A brief interview with CT’s, Mission Zero

This is the first of hopefully many interviews for Hovercraft Plastic. This one set the bar pretty darn high. CT’s Mission Zero really had fun with it much like their live performances. Be sure to check out their upcoming CT dates:

Oct 9 – Hoops n Hops, Simsbury

Oct 10 – The Space, Hamden

Oct 29 – Best Video, Hamden

Mission Zero

What is your most memorable show and why?

We both agree that the show we recently played at the Ballroom at the Space Complex in Hamden was our most memorable. We had played the other two stages there and had always looked forward to playing the “crown jewel” so to speak. We had a great time with the other bands in the lineup (Glamour Assassins, Brighter Than A Thousand Suns, and If Jesus Had Machine Guns), and the crowd was fantastic! At one point during a song somebody in the front started singing a third harmony part along with us and it was REALLY GOOD. Who knew? Moments like that are pretty great.

Everyone has their opinion of who you sound like, but what are the band’s main influences?

C: We share a lot of the same influences, like Duran Duran…

D: Portishead…

C: Peter Gabriel.

D: Oh nice one! The Police

C: Yes. Not the band Yes. I’m agreeing with you. About the Police.

D: Bjork, Radiohead, The Eurythmics…

C: Yeah – and actually those are the three bands people seem to bring up most when they’re making direct comparisons to our sound.

D: Who else do we totally love and are forgetting here? Massive Attack? They’re a big influence on me.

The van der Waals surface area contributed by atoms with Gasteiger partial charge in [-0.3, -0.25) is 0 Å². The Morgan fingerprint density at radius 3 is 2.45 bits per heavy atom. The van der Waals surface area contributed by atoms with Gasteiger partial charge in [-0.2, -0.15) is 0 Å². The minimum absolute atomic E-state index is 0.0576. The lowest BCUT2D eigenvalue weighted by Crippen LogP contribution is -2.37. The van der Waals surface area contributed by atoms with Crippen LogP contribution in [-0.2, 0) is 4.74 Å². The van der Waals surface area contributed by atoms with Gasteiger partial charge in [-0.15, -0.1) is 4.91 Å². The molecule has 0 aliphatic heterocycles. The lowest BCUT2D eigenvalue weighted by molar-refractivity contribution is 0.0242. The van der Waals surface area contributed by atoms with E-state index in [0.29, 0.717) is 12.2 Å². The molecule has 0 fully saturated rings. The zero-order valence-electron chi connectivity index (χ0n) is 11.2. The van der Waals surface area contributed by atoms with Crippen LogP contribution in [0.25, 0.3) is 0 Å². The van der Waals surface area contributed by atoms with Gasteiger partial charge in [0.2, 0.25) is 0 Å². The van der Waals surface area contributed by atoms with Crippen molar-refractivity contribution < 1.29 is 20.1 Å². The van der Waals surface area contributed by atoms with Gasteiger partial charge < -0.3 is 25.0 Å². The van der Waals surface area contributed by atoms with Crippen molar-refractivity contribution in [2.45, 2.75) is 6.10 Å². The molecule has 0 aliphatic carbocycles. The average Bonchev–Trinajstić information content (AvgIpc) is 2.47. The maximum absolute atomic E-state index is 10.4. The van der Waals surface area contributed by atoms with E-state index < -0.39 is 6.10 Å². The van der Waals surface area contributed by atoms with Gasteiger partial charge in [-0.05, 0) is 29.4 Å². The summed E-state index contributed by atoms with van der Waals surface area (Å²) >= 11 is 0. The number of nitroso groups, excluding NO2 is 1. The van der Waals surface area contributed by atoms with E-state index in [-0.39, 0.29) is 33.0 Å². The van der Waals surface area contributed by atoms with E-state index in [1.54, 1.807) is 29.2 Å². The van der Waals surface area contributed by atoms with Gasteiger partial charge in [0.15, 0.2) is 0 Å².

C: For me it’s also Jane’s Addiction.

D: OH MY GOD. Yes. There’s a truckload more too of course…

Do either of you have day jobs? If so what/where?

C: David’s “day job” is playing with guitarist Ritchie Blackmore. We also both play in other bands, and I play as a solo singer/guitarist.


(Chenot) What is your favorite aspect of the Roland Juno Di?

C: I love the Roland Juno Di! I keep discovering new things about it. For example, today I realized that the secret compartment that’s supposed to house flash drives should not ever house guitar picks. Now there are at least two stuck inside the keyboard somewhere. Anyway it’s super lightweight and portable (I’m flying with it for the second time when we go to the west coast this week) and it has endless variations on gorgeous, interesting preset sounds. Carrie from Glamour Assassins has the same synth. We geeked out over that for a while.


(David) What is the best kit you have ever played, and why?

D: I’ve had the opportunity and pleasure to play a ton of different kits. It’s possible to make any (quality) brand of drums sound great, but what I appreciate is when people make a drum kit work well for a specific purpose. For example, a well-tuned jazz kit would not work in a death metal situation, and vice-versa, but both kits would be considered excellent-sounding. I currently have two Fibes kits, and love them both. The kit I play live with Mission Zero is a standard four-piece setup, but I have the toms tuned very low and use coated heads to get a deep yet mellow sound from them. I play Dream cymbals – they’re the best sounding cymbals I’ve ever played, and I haven’t broken one yet! I also created a hardware setup out of recycled stands and sheet metal that allows me to set up the kit exactly the same way every time and prevents anything from moving on stage, which most drummers will tell you is often a problem!